Here should no longer be any doubt about the predictions of the coming of a fourth wave of the covid-19 pandemic, because the numbers say that it is now well and truly upon us. Perhaps more worrisome is that the force driving it is apparently the delta variant that caused so much devastation in India. Not only is the delta variant that much more infectious, but it is also more deadly. India was left with a shortage of oxygen, as well as an overcrowding of cremation grounds and cemeteries.
Before such haplessness strikes here, it would be advisable if it would throw off the euphoria it has developed by facing off previous waves, and its assumption that it has shown exceptional cleverness, but looking forwards to the dangers coming ahead. Most immediately is Eidul Azha. Though there is not as much shopping as on Eidul Fitr, which is now past, there is still some. Apart from that, there is a flocking to the animal markets, many of them impromptu roadside affairs, and then on Eid and succeeding days, there will be the traditional socialisation. It would help if the government curbed its eagerness to keep the economy open, too often by rushing to reopen markets, restaurants and offices.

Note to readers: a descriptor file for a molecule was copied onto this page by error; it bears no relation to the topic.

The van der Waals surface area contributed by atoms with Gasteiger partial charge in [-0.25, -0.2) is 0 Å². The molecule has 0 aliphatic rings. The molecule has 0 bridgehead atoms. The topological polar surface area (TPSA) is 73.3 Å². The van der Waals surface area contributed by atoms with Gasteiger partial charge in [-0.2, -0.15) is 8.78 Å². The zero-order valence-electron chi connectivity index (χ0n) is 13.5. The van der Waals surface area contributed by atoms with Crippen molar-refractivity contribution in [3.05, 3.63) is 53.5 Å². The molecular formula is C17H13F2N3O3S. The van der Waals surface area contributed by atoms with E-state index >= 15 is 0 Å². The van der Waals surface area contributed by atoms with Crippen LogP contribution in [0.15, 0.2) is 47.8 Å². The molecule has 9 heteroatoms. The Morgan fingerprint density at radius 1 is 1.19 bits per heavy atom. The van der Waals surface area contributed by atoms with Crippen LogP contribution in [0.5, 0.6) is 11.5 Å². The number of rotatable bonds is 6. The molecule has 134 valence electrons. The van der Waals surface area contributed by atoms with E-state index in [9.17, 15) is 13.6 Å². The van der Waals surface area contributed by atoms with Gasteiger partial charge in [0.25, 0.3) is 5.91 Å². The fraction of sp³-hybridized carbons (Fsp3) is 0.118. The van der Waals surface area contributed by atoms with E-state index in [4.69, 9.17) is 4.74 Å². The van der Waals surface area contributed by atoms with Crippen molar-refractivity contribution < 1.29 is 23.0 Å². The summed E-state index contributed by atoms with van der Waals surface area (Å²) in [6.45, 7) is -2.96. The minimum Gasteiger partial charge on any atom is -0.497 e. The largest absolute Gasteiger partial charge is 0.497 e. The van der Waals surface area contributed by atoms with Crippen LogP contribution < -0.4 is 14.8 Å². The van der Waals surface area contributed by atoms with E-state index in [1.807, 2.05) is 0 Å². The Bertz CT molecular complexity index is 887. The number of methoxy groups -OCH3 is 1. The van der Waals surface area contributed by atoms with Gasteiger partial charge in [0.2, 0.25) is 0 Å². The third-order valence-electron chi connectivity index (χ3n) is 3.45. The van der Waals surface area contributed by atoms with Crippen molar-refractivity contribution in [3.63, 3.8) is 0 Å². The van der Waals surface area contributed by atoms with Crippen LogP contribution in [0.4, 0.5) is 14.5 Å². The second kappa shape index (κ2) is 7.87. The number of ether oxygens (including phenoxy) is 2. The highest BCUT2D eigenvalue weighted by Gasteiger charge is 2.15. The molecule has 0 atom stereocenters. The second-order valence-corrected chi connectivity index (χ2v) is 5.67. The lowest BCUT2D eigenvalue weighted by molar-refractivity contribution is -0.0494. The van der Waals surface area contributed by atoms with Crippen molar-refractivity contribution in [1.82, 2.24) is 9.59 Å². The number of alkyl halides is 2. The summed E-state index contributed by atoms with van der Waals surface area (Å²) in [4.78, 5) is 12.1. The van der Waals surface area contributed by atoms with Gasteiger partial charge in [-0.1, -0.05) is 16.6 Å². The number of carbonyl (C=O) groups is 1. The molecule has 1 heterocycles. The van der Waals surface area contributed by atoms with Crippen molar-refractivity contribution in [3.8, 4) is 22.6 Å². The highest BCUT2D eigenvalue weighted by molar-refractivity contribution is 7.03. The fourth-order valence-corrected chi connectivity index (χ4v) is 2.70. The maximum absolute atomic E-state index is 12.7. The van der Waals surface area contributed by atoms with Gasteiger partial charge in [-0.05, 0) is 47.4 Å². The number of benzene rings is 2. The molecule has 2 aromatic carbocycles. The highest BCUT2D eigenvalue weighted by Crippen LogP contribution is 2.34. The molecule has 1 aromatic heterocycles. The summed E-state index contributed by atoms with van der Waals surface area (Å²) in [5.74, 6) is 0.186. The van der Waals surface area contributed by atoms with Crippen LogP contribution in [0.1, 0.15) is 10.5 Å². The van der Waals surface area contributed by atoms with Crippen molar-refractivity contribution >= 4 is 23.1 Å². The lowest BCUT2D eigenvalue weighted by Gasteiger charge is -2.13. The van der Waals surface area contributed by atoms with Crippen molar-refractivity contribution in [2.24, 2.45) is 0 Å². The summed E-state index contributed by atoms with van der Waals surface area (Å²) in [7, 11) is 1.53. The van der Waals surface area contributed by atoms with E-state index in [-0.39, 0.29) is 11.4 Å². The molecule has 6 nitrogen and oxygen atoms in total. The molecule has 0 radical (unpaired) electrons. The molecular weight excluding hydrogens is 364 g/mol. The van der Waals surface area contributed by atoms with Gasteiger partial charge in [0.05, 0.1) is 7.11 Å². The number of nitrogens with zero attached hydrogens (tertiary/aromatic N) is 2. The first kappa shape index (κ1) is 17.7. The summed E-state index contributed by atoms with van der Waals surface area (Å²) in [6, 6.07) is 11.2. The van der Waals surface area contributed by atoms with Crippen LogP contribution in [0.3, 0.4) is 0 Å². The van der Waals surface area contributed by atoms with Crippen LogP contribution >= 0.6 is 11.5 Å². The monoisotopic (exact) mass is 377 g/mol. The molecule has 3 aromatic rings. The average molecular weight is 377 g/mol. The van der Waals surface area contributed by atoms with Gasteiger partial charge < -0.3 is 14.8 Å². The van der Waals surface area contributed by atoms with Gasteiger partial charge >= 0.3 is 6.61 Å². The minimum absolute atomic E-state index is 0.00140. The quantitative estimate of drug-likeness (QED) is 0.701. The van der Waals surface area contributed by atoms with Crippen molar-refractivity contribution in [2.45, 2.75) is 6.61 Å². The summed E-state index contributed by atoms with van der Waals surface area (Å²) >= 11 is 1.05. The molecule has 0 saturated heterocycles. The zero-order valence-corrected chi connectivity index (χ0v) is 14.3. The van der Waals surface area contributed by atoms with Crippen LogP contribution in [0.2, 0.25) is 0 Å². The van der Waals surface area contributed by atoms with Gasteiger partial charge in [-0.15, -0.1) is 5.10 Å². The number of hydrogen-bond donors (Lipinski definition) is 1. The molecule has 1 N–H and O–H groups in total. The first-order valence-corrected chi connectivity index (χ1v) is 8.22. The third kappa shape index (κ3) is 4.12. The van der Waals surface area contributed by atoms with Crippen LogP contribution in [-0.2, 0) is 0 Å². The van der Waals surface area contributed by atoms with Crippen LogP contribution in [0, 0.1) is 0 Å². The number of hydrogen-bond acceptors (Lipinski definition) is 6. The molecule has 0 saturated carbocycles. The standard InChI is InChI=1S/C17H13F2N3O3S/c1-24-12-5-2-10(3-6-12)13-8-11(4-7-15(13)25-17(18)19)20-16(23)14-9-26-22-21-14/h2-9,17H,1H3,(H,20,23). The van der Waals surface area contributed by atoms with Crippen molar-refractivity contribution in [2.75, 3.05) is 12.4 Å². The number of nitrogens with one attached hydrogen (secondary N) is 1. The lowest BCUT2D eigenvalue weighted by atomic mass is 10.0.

The government is faced with a stark choice. It could look bad and close down sections of the economy, or it could let people die. Apart from the sheer moral impossibility to the latter choice, the government must realise that if enough people die, the economy collapses anyway. The vaccine has not provided as effortless a way out of the pandemic, and if the government wants to benefit from it, it will have to do much better at administering it than it has so far. All the passive inducements have been tried so far, such as reducing age limits, so what is now needed are more active measures. That requires a quality of leadership that goes beyond claims of having done well.